If I knew my goal were “street photography,” I would likely strap on a 35mm focal length lens and head out without hesitation. Like the 50mm lens, this prime is versatile in its own right, without feeling the need to zoom. I have traveled with this focal length before, but I found myself wanting my 50mm back to get just a little bit closer. But, many street photographers (and coworkers) swear by this classic focal length for service as a jack-of-all-trades lens. In fact, there are more than a couple of prime lens point-and-shoot cameras that employ lenses at or near this focal length.
7. Slightly Longer
It is not common, but there are no rules against heading out with only a portrait lens on your camera. Moderate telephoto allows you to get overhead details, or reach across the street for a shot, and, if you are an extrovert, you can hit up strangers for bokeh-filled portraits or not hit up strangers for candid shots. The limit here is that wide-angle is definitely out and the circa 85mm focal length does not usually lend itself to smaller and lighter. In fact, some 85mm or 105mm portrait lenses can be pretty sizable—something to consider.
8. See the Smaller World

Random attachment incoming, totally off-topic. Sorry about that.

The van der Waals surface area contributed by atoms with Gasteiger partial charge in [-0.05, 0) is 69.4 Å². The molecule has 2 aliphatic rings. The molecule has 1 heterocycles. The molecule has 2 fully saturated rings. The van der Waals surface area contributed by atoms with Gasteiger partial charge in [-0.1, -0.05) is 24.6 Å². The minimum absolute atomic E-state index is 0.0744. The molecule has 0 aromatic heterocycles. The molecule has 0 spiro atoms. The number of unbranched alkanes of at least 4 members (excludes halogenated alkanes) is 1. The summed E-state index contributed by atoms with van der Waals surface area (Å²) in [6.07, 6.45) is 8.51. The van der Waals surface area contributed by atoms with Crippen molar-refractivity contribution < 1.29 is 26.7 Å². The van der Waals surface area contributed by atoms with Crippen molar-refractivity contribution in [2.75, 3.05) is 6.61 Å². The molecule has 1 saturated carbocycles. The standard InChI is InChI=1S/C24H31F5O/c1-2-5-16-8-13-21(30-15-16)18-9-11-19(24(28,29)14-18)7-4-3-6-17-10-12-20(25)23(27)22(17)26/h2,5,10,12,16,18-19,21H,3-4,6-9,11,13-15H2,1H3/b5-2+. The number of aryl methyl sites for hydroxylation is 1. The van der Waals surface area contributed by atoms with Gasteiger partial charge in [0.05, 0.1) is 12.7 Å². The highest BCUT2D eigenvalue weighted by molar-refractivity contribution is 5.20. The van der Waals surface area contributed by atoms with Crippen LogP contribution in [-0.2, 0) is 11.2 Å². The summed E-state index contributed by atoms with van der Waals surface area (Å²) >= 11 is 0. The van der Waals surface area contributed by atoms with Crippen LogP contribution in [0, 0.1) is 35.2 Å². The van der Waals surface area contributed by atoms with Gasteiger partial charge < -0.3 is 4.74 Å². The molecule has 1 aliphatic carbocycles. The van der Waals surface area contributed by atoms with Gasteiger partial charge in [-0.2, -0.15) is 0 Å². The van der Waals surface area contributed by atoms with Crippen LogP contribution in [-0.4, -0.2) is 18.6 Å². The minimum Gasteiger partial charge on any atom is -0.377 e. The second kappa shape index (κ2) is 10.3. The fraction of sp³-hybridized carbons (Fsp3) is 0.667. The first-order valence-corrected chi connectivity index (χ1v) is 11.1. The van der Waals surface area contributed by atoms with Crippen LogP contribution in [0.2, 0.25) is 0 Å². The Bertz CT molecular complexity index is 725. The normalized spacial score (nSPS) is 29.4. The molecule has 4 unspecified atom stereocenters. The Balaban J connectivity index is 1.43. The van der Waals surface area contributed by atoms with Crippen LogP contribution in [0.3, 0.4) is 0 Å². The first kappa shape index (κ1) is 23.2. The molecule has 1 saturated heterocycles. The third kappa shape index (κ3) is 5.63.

Here is a curve ball for you. What if your one lens were a macro lens? You could explore the world looking for tiny details, but also have a focal length friendly toward other types of photography when needed. Check the market for macro lenses around the 50mm focal length. Now that I think about it, one of the limits of one-lens travel is that the world of macro photography gets completely overlooked and, if you did see something small to photograph, you’d have to settle for less-than-close, or slap on some extension tubes and get a bit closer (another idea for the one-lens traveler—extension tubes). The obvious advantage to having a macro as your one lens is the ability to do macro photos on demand. The disadvantage is that you will be operating, usually, at a smaller maximum aperture than non-macro prime lenses of that focal length. However, you’ll still have more light-gathering power than many zoom lenses—especially all-in-one zooms.
9. You Have Another Lens
How many of us are truly one-lens travelers these days? I am guessing almost none of us. Yes, I sometimes head out with just my 50mm lens, but I actually have two lenses with me, right? No, not a trick question, I have another lens in my pocket integrated into my smartphone. I know the equivalent focal length of my smartphone is approximately 29mm, so if I need a wider shot, I just reach into my pocket and pull out my landscape camera. So, check the focal length equivalent of your smartphone and remember, in the back of your head, that you have that focal length covered.